Mott The Hoople
Is there a better name in rock’n’ roll than Aerial Bender? Bender joined Mott The Hoople in 1973 when founding member Mick Ralphs left the band to form Bad Company. One listen to the “All The Young

Dudes” album will give you a pretty good idea of where Bad Company developed their sound as the Ralphs penned “Ready for Love“ became a huge hit for Bad Company and not Mott. . Aerial Bender was actually Spooky Tooth guitarist Luther Grosvenor but for contractual reasons he was not allowed to use the name. He only recorded on one Mott album, “Live”, which was released around the same time that Ian Hunter hooked-up with Mick Ronson and decided to go solo. You should all know my love for Mott by now and I am looking forward to seeing the new DVD “The Ballad Of Mott The Hoople” which was released last month.

The Daily Adventures Of Mixerman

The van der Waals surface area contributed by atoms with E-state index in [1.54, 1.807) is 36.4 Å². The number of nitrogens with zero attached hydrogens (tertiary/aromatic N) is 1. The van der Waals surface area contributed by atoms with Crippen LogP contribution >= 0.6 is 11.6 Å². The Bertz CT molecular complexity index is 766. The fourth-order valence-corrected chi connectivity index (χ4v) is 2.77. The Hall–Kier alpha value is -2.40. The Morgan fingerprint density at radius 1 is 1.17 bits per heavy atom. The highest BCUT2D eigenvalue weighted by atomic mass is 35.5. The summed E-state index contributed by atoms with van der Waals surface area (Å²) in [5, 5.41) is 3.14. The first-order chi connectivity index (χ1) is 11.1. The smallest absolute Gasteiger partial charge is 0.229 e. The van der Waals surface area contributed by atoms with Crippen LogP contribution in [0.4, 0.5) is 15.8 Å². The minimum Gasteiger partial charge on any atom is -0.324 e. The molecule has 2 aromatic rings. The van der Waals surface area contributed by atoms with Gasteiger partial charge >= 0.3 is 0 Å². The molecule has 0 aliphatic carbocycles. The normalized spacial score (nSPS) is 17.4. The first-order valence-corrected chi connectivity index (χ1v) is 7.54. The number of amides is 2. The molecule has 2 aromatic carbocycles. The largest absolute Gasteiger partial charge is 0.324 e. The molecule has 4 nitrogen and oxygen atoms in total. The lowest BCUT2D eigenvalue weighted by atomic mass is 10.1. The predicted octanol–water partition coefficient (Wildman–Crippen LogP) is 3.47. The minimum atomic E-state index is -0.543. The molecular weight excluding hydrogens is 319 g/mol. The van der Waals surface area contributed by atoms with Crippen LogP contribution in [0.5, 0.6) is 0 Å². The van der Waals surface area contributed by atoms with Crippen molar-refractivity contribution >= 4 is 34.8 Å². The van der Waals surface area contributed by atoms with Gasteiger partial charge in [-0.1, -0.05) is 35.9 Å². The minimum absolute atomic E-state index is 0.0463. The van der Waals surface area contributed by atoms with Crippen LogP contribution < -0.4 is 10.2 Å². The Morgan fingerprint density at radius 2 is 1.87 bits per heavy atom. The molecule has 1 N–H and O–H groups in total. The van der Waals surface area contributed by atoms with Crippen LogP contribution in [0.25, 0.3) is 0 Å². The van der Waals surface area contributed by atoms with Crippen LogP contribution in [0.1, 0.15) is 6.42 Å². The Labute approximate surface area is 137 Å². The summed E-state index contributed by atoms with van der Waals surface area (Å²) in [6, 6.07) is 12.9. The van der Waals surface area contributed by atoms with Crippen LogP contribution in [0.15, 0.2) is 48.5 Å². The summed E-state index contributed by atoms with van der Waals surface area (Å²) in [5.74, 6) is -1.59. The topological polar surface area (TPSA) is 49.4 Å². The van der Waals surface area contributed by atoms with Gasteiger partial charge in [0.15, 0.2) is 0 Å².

If you ever want to know what went wrong with the major labels in America in the early 2000‘s, or, how frustrating it can be to record a band, this is a must read. Our narrator remains anonymous in this book as do the rest of the characters. It started off as a diary in 2002 and then became a blog and finally a book in 2009. It chronicles the story of an engineer working with a major label “bidding war band” and world class producer as they try to record the debut album. Anyone who has ever spent more than ten minutes in the studio for a big recording will revel in every word. There has been a lot of speculation about the engineer, producer and band but it doesn’t really matter who they were as the story is just as funny and sad without knowing their identities. As a former major label employee I should be offended by some of the swipes taken at label execs but as a Canadian we spent my much less time in the studios and let the bands create their sounds.